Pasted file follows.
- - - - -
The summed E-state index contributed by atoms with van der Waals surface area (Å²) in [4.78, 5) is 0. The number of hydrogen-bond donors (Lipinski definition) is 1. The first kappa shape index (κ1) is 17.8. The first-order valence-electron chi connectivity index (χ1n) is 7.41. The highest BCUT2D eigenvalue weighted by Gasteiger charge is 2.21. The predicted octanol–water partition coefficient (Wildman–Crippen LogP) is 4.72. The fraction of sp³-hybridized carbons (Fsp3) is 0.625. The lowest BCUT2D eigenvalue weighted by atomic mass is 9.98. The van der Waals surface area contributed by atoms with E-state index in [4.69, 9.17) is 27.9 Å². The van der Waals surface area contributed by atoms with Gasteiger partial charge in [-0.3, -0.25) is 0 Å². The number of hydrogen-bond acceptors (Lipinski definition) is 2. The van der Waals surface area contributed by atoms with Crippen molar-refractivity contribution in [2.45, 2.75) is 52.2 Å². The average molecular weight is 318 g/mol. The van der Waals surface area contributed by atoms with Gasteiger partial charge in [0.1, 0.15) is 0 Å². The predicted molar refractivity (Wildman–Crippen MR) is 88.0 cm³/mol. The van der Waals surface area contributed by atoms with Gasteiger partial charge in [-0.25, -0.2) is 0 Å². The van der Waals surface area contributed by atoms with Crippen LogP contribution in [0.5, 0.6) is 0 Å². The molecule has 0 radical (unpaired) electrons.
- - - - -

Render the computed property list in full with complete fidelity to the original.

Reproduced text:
The summed E-state index contributed by atoms with van der Waals surface area (Å²) in [4.78, 5) is 0. The number of hydrogen-bond donors (Lipinski definition) is 1. The first kappa shape index (κ1) is 17.8. The first-order valence-electron chi connectivity index (χ1n) is 7.41. The highest BCUT2D eigenvalue weighted by Gasteiger charge is 2.21. The predicted octanol–water partition coefficient (Wildman–Crippen LogP) is 4.72. The fraction of sp³-hybridized carbons (Fsp3) is 0.625. The lowest BCUT2D eigenvalue weighted by atomic mass is 9.98. The van der Waals surface area contributed by atoms with E-state index in [4.69, 9.17) is 27.9 Å². The van der Waals surface area contributed by atoms with Gasteiger partial charge in [-0.3, -0.25) is 0 Å². The number of hydrogen-bond acceptors (Lipinski definition) is 2. The van der Waals surface area contributed by atoms with Crippen molar-refractivity contribution in [2.45, 2.75) is 52.2 Å². The average molecular weight is 318 g/mol. The van der Waals surface area contributed by atoms with Gasteiger partial charge in [0.1, 0.15) is 0 Å². The predicted molar refractivity (Wildman–Crippen MR) is 88.0 cm³/mol. The van der Waals surface area contributed by atoms with Gasteiger partial charge in [-0.25, -0.2) is 0 Å². The van der Waals surface area contributed by atoms with Crippen LogP contribution in [0.5, 0.6) is 0 Å². The molecule has 0 radical (unpaired) electrons.